Rewarding people for being good at their jobs, makes them better at that job!… RIGHT? Here is why “Social Science” says: “NO”
An analogy often used to describe motivation is the carrot and the stick, with the cake being the reward and the stick the punishment driven methodology. But this reward v.s. punishment system I believe will only work for motivating people to do simple short term activities; and it is not great for getting people to do complex work over a long period of time.
Research shows that rewards only yield temporary compliance and an individual’s behavior might change for a short period, before reverting back to their “default setting”. Much like a failed commitment to a diet or fitness regime.
Similarly, rewards like bonus schemes, dinners, and “employee of the month” do little in the way of changing a person’s attitude, for the same reason incentives to quit smoking or lose weight seldom create the desired long-term behavioral change.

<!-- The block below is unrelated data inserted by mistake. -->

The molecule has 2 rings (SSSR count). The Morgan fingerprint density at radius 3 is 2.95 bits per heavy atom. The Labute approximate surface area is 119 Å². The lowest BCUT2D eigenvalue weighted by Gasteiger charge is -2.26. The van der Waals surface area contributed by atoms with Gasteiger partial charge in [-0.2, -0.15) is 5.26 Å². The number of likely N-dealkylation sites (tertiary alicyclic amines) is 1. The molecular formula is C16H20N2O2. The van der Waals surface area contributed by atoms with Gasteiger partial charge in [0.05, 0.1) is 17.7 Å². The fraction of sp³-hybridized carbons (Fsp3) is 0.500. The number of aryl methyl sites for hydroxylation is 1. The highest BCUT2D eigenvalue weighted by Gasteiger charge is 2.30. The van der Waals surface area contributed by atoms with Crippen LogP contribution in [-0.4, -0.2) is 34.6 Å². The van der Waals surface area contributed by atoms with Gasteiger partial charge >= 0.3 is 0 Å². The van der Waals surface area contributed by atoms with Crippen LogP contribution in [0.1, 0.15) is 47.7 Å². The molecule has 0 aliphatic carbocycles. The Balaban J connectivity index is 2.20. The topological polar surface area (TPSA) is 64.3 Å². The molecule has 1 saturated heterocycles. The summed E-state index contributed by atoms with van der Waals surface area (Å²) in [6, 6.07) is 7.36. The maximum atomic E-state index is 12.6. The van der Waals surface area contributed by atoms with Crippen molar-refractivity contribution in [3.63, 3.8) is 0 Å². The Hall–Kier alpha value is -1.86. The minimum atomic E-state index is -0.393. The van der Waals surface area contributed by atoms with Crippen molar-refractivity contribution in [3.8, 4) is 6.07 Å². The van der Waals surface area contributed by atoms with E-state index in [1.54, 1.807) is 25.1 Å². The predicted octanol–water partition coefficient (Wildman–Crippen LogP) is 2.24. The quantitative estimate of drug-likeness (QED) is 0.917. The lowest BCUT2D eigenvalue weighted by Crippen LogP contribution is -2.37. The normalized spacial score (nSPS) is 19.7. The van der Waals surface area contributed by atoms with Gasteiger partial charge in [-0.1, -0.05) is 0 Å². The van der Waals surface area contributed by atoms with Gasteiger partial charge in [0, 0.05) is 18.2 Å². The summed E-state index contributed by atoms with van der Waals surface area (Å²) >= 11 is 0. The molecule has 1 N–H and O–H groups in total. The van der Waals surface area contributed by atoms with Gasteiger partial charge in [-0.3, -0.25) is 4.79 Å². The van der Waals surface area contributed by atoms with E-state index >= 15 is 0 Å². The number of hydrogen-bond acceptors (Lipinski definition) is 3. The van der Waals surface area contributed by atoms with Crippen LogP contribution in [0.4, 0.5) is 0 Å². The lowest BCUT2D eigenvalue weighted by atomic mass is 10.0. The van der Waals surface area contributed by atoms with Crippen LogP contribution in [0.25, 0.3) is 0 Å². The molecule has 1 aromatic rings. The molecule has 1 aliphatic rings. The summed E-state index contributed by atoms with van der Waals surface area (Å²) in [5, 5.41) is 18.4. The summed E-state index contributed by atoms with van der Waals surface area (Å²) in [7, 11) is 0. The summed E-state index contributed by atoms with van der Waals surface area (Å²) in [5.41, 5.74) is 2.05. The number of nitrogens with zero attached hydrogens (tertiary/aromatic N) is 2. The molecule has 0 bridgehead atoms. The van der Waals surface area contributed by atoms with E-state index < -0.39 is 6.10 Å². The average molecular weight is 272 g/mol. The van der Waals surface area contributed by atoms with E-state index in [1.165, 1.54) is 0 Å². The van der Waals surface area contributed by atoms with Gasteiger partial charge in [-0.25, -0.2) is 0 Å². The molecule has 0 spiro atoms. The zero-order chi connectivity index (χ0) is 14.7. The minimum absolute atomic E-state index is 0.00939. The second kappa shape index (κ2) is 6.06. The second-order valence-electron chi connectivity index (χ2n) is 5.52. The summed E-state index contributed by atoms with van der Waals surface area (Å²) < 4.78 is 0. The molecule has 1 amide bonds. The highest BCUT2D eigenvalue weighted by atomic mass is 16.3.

Salary and wages is part of what most management theorists call a “hygiene factor”. Which also includes status, security, work conditions and how your boss or manager treats you. While not having proper work hygiene makes people feel demotivated at work, the theory also states that, having lots of hygiene doesn’t actually make you more motivated.
What actually does motivate your people?
Four of the top motivational factors include: Personal growth, recognition, responsibility, and a challenging work environment.
In fact, statistics show the most motivated people aren’t necessarily the best paid or rewarded, but rather those who feel a connection with their work. Understanding the motivational principles that best suit your specific people is the first step towards getting them to work more efficiently as individuals; and then as a team.
What is the simple learning outcome here?
Rather than structuring your team’s workdays around traditional “reward based systems”, try implementing a simple, three step “continual, collective, engaged” strategy.
What are the three simple steps to increase team motivation?
(and in turn productivity)
The first step is to ensure that each team member has meaningful goals, which have been set effectively by following five fundamental steps. However this alone is not enough!
The magic only happens when your team’s individual goals are in-line with your desired business outcomes.